MM: I don’t want to speak on behalf of anyone on the label, but for me – and I know for Tom (Sudanim) as well – making music is a very personal process. I don’t think any of us are trying to interpret anything overtly political. Honestly, I’m not always into overtly political music. Conversely, I have a huge amount of respect for people who are making music from an inherently politicised position – don’t get me wrong, that will always be some of the most important music out there. There’s a distinction between that and packaging my records with a tenuously linked hot take on current events to make it more marketable to press platforms. At 22, I don’t feel like I have enough of a developed or unique worldview to write an interesting record about austerity or whatever. Maybe it’s cynical of me, but a lot of the time that stuff can end up feeling transparent when it’s also being pushed as a brand. It’s definitely not the case across the board, but I do think the demand from the press for these kind of stories can lead to records with vapid, tacked-on politics.

In terms of whether our art has responded to current events unconsciously somehow? I don’t know. That’s a difficult thing to gauge. I’m definitely not convinced that political turmoil has had any kind of positive effect on our music, if any at all, but that’s not to say our music is ever necessarily apolitical. It’s worth considering that for as long as we’ve been making music, we’ve also had a government that was making things worse for us. I’ve never voted for a candidate who won besides Sadiq Khan this year, who I have heavily mixed feelings about anyway. I often think I might easily not be attempting to pursue music full-time if it weren’t for the coalition government pricing people my age out of university. The only reason I started a record label was because I was out of school with no options and happened to be fucking around with music. Not a lot has changed since then besides things getting fairly steadily worse, but that always seemed like a fairly predictable trajectory. So, a lot of the time our music is dark and it’s angry because a lot of the time that’s the only emotion that makes sense. Other times it’s uplifting and hopeful because cynicism is boring, right?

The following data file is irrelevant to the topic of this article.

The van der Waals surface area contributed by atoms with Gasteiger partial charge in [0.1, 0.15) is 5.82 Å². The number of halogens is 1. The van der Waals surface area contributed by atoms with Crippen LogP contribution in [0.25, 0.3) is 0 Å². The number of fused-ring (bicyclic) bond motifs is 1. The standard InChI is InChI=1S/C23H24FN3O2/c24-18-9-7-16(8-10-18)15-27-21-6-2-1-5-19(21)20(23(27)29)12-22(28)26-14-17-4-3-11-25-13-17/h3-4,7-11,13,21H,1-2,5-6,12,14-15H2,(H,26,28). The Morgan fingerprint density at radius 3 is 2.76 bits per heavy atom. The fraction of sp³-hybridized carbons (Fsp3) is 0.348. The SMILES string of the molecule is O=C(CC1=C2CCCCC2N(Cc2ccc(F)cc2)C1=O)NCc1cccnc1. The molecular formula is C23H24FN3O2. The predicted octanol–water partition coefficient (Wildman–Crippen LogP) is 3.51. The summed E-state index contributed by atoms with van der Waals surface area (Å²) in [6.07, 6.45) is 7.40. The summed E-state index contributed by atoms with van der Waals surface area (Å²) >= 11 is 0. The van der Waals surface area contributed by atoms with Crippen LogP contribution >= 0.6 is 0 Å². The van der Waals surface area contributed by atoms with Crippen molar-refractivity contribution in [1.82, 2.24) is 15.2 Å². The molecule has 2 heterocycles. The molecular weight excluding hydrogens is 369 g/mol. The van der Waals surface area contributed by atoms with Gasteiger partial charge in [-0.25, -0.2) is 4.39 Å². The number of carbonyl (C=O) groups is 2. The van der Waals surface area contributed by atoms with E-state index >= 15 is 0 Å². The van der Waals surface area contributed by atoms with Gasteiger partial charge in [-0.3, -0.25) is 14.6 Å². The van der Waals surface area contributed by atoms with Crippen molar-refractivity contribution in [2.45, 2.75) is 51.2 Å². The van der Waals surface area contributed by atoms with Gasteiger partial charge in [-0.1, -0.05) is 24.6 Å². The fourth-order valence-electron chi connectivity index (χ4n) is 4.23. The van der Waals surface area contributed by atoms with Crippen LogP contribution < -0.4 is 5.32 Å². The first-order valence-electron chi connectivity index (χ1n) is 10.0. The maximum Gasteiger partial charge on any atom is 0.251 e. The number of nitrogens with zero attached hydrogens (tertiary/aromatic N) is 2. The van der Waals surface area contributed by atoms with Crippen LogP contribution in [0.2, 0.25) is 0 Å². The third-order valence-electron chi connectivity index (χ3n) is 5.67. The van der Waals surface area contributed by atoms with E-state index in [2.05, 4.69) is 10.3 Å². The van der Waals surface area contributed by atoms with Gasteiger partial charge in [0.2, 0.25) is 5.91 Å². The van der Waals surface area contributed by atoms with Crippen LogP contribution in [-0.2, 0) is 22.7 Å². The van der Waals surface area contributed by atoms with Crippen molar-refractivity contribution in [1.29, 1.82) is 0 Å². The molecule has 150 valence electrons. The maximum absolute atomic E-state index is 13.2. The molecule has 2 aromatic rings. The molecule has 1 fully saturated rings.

“The only reason I started a record label was because I was out of school with no options and happened to be fucking around with music. Not a lot has changed since then besides things getting fairly steadily worse” – MM

I asked this to Bok Bok last week – what are your three favourite tunes of 2016, and why?